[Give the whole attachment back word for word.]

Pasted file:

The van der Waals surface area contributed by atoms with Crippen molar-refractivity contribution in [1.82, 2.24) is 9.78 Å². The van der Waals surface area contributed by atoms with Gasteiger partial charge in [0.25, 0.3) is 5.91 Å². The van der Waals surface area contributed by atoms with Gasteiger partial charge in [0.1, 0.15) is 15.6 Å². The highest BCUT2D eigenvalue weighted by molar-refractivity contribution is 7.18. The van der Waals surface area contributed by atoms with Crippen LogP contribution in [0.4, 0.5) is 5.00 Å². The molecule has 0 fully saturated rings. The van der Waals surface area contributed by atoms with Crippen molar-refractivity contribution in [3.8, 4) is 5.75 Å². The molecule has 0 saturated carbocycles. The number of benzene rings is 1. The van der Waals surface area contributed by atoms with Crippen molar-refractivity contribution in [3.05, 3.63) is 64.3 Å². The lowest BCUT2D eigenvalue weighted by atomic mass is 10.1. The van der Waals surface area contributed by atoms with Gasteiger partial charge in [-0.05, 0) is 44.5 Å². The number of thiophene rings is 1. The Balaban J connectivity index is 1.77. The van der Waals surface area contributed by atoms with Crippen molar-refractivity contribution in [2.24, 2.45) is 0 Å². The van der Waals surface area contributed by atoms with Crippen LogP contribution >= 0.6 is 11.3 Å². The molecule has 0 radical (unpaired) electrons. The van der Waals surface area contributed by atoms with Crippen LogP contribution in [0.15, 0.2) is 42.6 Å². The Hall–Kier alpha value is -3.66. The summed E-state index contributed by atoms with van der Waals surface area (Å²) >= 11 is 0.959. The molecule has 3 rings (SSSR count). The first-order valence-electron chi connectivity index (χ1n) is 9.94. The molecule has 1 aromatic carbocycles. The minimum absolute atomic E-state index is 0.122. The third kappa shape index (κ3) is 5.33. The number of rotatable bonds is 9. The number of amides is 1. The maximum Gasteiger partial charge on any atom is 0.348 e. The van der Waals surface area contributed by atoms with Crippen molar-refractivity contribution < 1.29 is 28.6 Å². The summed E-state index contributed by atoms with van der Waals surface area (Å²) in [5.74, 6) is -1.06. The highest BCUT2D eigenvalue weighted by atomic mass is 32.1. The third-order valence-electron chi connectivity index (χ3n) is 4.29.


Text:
The van der Waals surface area contributed by atoms with Crippen molar-refractivity contribution in [1.82, 2.24) is 9.78 Å². The van der Waals surface area contributed by atoms with Gasteiger partial charge in [0.25, 0.3) is 5.91 Å². The van der Waals surface area contributed by atoms with Gasteiger partial charge in [0.1, 0.15) is 15.6 Å². The highest BCUT2D eigenvalue weighted by molar-refractivity contribution is 7.18. The van der Waals surface area contributed by atoms with Crippen LogP contribution in [0.4, 0.5) is 5.00 Å². The molecule has 0 fully saturated rings. The van der Waals surface area contributed by atoms with Crippen molar-refractivity contribution in [3.8, 4) is 5.75 Å². The molecule has 0 saturated carbocycles. The number of benzene rings is 1. The van der Waals surface area contributed by atoms with Crippen molar-refractivity contribution in [3.05, 3.63) is 64.3 Å². The lowest BCUT2D eigenvalue weighted by atomic mass is 10.1. The van der Waals surface area contributed by atoms with Gasteiger partial charge in [-0.05, 0) is 44.5 Å². The number of thiophene rings is 1. The Balaban J connectivity index is 1.77. The van der Waals surface area contributed by atoms with Crippen molar-refractivity contribution in [2.24, 2.45) is 0 Å². The van der Waals surface area contributed by atoms with Crippen LogP contribution >= 0.6 is 11.3 Å². The molecule has 0 radical (unpaired) electrons. The van der Waals surface area contributed by atoms with Crippen LogP contribution in [0.15, 0.2) is 42.6 Å². The Hall–Kier alpha value is -3.66. The summed E-state index contributed by atoms with van der Waals surface area (Å²) >= 11 is 0.959. The molecule has 3 rings (SSSR count). The first-order valence-electron chi connectivity index (χ1n) is 9.94. The molecule has 1 aromatic carbocycles. The minimum absolute atomic E-state index is 0.122. The third kappa shape index (κ3) is 5.33. The number of rotatable bonds is 9. The number of amides is 1. The maximum Gasteiger partial charge on any atom is 0.348 e. The van der Waals surface area contributed by atoms with Crippen molar-refractivity contribution < 1.29 is 28.6 Å². The summed E-state index contributed by atoms with van der Waals surface area (Å²) in [5.74, 6) is -1.06. The highest BCUT2D eigenvalue weighted by atomic mass is 32.1. The third-order valence-electron chi connectivity index (χ3n) is 4.29.